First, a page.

City’s broken promises have left a Virginia Beach neighborhood waiting for revitalization


VIRGINIA BEACH. Va. (WAVY) — Just 10 homeowners remain in Burton Station, a historic neighborhood where residents say they’ve been neglected by the city for decades.

In recent years, there’s been progress along Northampton Boulevard near the Norfolk city line, but Burton Station itself is still waiting on revitalization.

“All I want is a nice neighborhood,” said Naomi Morgan, who has lived on Burton Station Road for 49 years.

“They said they were going to come in here and fix the neighborhood up, build new houses and they haven’t done any of that,” said Morgan.

It’s been almost 10 years since the City of Virginia Beach released plans to build 38 new homes, a corner store, a community center and park. None of it came to fruition.

“I want to live my last days in a nice neighborhood,” said Morgan, who has considered putting her home up for sale.

Morgan says 40-plus homes along a polished street has turned into about a dozen homes with some of them vacant.

On Thursday, the city renewed their effort to get public feedback on the future of the neighborhood nestled between the Norfolk Premium Outlets and Norfolk International Airport.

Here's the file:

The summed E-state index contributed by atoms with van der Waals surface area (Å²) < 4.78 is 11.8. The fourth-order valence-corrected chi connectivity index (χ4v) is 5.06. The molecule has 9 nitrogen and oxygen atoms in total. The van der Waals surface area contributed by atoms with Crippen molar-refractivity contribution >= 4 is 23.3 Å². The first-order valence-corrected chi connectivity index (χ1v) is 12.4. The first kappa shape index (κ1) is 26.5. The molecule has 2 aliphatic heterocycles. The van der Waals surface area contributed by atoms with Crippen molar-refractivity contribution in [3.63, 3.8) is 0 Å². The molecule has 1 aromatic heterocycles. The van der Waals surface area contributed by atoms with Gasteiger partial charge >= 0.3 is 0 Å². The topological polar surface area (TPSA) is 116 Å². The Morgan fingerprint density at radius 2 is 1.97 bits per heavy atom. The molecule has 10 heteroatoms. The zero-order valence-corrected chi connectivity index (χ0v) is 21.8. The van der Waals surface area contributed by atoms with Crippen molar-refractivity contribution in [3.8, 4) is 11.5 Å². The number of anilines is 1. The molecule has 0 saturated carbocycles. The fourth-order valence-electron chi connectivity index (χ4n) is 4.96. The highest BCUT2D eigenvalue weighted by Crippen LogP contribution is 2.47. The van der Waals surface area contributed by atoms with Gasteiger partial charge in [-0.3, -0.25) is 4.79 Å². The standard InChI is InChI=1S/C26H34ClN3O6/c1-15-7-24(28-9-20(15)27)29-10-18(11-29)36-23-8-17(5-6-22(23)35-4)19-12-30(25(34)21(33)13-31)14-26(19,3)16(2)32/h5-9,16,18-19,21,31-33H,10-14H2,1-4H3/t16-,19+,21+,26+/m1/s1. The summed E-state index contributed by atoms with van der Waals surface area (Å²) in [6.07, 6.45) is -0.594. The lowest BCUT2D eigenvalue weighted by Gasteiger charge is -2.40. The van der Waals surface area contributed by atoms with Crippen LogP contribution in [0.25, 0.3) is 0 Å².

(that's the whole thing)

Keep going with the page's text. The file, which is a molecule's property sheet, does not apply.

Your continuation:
“We’ve promised you many things and they haven’t always gotten done on time,” said Virginia Beach planning director Barry Frankenfield. “It’s been slow.”

Mark Shea, a planning coordinator leading the latest revitalization effort, says the area is still ripe for development.

“It’s got incredible access. Even though the traffic is heavy, it’s very close to the interstate interchange,” said Shea.About 20 residents, mostly landowners in Burton Station, showed up to the informal meeting at Lake Wright Quality Inn and weighed in on various plans. One plan calls for a scaled-down version of Town Center with shops and apartments. The mixed-use space would require a zoning change by the city council. 

Shea says the city has invested about $40 million into neighborhood infrastructure, including water lines to replace well water, to prepare the area for further development.

“If they are going to do it, I want them to do it,” said Morgan. “I’m old now. I don’t want them playing around.”

Shea says a second public meeting will be held in late February or early March. A date has not been set, but it will be held at the Lake Wright Quality Inn at 1521 Premium Outlets Blvd. in Norfolk.

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